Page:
At a certain point, limits are reached and progress becomes slower. Persons have different set points for fat loss, muscle gain, and overtraining. If a person has reached a point where it is difficult to gain muscle or lose fat, then it will probably be very difficult to do both activities at the same time. For these reasons, results tend to be less effective in trained persons. Having said that, most people can gain muscle or lose fat at faster rates, if they focus on one activity or the other and adjust calorie levels accordingly.

The_Chicken_Daddy
04-28-2003, 10:36 AM
I'd wager that those gaining "significant" amounts of musckles while dropping "significant" amounts of fat had high bodyfat levels at the start of the trials.

pagan058
04-28-2003, 10:37 AM
Phat post tank....answered a lot of questions I was having

gino
04-28-2003, 10:55 AM
Originally posted by The_Chicken_Daddy
I'd wager that those gaining "significant" amounts of musckles while dropping "significant" amounts of fat had high bodyfat levels at the start of the trials.

...and were "untrained" individuals, who had rarely, if ever, picked up any weights, unlike everyone here.

The_Chicken_Daddy
04-28-2003, 10:59 AM
yep.

aka23
04-28-2003, 11:09 AM
I agree. Like I said in my post, the studies were with untrained or overweight persons, and results tend to be less effective in trained persons. I would expect that most of the experienced lifters on this site would have better results with a bulking/cutting approach.

If a person is eating near maintenence calories, then they are maintaining their weight, so the only changes are in body composition. Body composition changes can only go so far. At a certain point progress slows, and a certain point progress stops. For me progress slowed down significantly when I reached about 8%, and my body composition stopped changing at about 5% body fat.

Even so, certain aspects of the idea can be incorporated into experienced lifters' programs. For example, one might want to have a bulk in which calories were controlled (fixed amount above maintenance) or do cardio a couple days per week when bulking.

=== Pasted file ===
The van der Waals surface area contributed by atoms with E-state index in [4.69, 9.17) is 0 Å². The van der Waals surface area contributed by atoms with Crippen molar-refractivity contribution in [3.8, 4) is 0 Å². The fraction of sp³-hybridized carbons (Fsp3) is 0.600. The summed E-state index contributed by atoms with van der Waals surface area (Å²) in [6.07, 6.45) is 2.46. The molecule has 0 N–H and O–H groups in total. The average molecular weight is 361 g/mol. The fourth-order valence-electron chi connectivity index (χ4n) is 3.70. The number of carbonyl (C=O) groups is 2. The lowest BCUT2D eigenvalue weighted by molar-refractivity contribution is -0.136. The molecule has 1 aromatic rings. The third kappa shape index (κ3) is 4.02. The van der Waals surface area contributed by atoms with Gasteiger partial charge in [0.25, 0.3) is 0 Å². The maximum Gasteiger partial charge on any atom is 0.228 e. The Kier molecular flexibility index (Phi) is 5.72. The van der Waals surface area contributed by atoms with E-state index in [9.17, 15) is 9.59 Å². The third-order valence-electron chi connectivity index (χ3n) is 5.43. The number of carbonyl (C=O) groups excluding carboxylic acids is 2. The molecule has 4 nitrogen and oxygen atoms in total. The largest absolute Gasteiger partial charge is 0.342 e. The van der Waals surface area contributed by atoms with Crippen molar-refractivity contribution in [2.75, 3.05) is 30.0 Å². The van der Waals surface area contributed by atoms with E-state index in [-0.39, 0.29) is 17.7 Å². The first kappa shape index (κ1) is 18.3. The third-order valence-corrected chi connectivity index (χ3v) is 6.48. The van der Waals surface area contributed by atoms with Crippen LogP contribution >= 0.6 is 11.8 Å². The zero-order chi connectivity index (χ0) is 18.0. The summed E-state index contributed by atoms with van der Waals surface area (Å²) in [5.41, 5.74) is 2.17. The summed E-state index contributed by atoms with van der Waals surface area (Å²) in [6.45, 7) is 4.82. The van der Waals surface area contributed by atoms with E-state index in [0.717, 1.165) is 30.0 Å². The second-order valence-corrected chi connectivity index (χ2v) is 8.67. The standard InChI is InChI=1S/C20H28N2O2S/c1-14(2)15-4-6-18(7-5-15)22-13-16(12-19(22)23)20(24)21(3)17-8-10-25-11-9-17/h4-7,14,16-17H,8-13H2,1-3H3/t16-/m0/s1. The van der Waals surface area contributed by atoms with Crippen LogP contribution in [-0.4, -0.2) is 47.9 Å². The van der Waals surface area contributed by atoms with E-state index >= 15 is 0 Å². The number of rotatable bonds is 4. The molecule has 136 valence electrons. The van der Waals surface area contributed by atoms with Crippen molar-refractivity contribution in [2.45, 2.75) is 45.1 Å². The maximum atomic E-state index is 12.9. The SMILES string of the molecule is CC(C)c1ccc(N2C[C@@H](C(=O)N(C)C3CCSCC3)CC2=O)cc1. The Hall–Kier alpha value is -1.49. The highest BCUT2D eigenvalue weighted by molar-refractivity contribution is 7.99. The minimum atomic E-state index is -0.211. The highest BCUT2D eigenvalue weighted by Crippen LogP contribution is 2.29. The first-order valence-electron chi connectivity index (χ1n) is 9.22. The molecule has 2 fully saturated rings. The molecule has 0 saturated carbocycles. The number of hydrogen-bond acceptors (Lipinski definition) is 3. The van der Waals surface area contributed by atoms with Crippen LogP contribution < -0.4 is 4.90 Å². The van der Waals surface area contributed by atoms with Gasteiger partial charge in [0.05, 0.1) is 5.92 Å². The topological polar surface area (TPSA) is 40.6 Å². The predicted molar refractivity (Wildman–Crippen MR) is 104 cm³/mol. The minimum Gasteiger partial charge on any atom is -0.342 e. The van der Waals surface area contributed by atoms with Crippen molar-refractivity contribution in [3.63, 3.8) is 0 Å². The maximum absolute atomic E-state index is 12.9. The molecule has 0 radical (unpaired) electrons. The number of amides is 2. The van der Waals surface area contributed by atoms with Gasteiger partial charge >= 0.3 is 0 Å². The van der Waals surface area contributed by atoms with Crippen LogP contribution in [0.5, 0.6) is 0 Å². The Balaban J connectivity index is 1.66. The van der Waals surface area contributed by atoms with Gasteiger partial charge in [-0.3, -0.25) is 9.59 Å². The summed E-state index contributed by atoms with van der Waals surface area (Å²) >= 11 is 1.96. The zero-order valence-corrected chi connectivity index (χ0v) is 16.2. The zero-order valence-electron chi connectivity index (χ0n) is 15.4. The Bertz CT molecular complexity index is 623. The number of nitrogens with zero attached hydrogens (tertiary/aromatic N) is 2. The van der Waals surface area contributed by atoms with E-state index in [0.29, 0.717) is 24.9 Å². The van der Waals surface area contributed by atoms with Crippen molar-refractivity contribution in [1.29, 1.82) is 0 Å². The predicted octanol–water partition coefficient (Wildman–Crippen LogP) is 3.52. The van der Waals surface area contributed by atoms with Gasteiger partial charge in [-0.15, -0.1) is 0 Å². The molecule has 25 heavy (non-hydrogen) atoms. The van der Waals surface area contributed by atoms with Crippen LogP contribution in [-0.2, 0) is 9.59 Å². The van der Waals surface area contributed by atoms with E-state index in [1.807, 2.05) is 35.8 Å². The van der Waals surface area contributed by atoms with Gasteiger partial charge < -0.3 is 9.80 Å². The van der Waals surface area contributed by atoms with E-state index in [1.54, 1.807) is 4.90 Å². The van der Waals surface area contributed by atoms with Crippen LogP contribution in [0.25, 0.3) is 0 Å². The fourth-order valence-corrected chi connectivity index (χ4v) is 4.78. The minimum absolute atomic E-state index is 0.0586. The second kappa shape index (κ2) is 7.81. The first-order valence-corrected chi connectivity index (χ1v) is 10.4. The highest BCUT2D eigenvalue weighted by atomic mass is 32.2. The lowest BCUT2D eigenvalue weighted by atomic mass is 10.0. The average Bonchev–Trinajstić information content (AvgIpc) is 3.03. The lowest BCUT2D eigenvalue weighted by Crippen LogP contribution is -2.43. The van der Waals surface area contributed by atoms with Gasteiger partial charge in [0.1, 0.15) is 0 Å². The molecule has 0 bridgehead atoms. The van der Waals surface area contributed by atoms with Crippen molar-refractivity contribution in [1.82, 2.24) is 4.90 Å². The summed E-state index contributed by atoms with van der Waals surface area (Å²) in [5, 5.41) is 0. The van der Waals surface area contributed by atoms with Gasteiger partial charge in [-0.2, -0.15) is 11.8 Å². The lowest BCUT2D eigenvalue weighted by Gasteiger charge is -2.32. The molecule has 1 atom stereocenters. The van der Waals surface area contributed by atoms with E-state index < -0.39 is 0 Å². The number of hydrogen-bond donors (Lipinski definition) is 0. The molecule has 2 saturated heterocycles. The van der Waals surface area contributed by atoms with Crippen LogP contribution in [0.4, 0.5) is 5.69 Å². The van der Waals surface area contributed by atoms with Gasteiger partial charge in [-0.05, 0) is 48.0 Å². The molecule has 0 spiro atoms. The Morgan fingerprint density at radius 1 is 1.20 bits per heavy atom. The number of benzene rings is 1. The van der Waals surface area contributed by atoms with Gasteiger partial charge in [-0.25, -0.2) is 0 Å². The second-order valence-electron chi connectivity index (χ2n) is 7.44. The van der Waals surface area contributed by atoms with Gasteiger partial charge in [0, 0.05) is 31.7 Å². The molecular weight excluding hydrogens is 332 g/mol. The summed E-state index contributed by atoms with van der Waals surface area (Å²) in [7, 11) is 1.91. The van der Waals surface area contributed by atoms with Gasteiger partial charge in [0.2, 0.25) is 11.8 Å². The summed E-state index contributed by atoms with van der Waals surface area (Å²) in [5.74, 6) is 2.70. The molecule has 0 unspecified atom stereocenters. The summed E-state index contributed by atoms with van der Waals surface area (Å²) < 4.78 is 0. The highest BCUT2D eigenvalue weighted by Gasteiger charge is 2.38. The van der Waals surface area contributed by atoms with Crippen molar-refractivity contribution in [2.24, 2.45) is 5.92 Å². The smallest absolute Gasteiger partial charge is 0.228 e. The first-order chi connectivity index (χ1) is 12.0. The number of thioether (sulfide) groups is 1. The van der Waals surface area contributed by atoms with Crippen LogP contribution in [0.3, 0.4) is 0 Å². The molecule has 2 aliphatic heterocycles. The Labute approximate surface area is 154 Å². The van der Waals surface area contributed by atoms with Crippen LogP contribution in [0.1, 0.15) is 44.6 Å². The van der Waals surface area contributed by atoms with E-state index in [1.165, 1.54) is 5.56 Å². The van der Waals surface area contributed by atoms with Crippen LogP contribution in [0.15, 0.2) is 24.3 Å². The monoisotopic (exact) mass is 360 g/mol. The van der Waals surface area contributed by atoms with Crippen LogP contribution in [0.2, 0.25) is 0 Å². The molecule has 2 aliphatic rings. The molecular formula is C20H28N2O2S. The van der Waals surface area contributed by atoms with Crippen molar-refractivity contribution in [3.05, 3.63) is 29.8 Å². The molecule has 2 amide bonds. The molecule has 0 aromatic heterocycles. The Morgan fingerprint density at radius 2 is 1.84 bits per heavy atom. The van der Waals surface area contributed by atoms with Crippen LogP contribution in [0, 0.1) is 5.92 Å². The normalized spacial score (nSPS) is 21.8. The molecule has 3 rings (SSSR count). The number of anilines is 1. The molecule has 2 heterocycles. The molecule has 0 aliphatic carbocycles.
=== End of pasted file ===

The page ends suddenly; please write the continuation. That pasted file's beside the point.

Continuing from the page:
Vido
04-28-2003, 12:35 PM
Originally posted by aka23
For example, one might want to have a bulk in which calories were controlled (fixed amount above maintenance)

That's not an example...that's what bulking is. Counting calories is just as important when bulking as it is when cutting.

aka23
04-28-2003, 12:38 PM
Originally posted by Vido
That's not an example...that's what bulking is. Counting calories is just as important when bulking as it is when cutting.

I have similar feelings. However, a good number of posts advise readers to not be concerned about calories when bulking.

Ironman8
04-28-2003, 05:24 PM
Ya, it's pretty true what AKA said. Why count calories when bulking? Sure, you want to get past 3,500 calories, but it's easier when you're not counting.

bradley
04-29-2003, 02:26 AM
Originally posted by Ironman8
Ya, it's pretty true what AKA said. Why count calories when bulking? Sure, you want to get past 3,500 calories, but it's easier when you're not counting.

I believe he was agreeing as to the importance of counting calories on a bulk.

Why would you not want to count calories when bulking? If you are serious about gaining as much LBM as you can with minimal fat gain then I would recommend counting calories. Granted you would not have to be as strict on yourself as you would when cutting, but counting calories is important when trying to lose or gain weight, IMO.

What does 3,500 calories have to do with anything? Size, activity level, metabolism, etc. will determine the amount of calories necessary to bulk, not just some arbitrary number.

Tank23
04-29-2003, 03:01 AM
Originally posted by pagan058
Phat post tank....answered a lot of questions I was having

Thanks man.


I agree that it's definitely important to count calories while bulking.

I managed to read the rest of that Berardi link that Bradley posted up, and his ideas make a lot of sense to me.

Think about it, look at how many people out there are obese. I bet that most, if not all of these people eat crap foods, which are high in carbs and fat. If the carbs are being used for energy, then where is the fat gonna go? Obviously insulin levels are high, increasing the probability of fat storage. You've got all this fat in the system, it's gotta go somewhere, straight to adipose tissue!

These same obese people are probably also eating a caloric surplus, but I bet if they were eating clean foods and partioning their carbs/prot/fat as Bernardi suggests, but still eating the same amount of calories, they probably wouldn't have got so fat.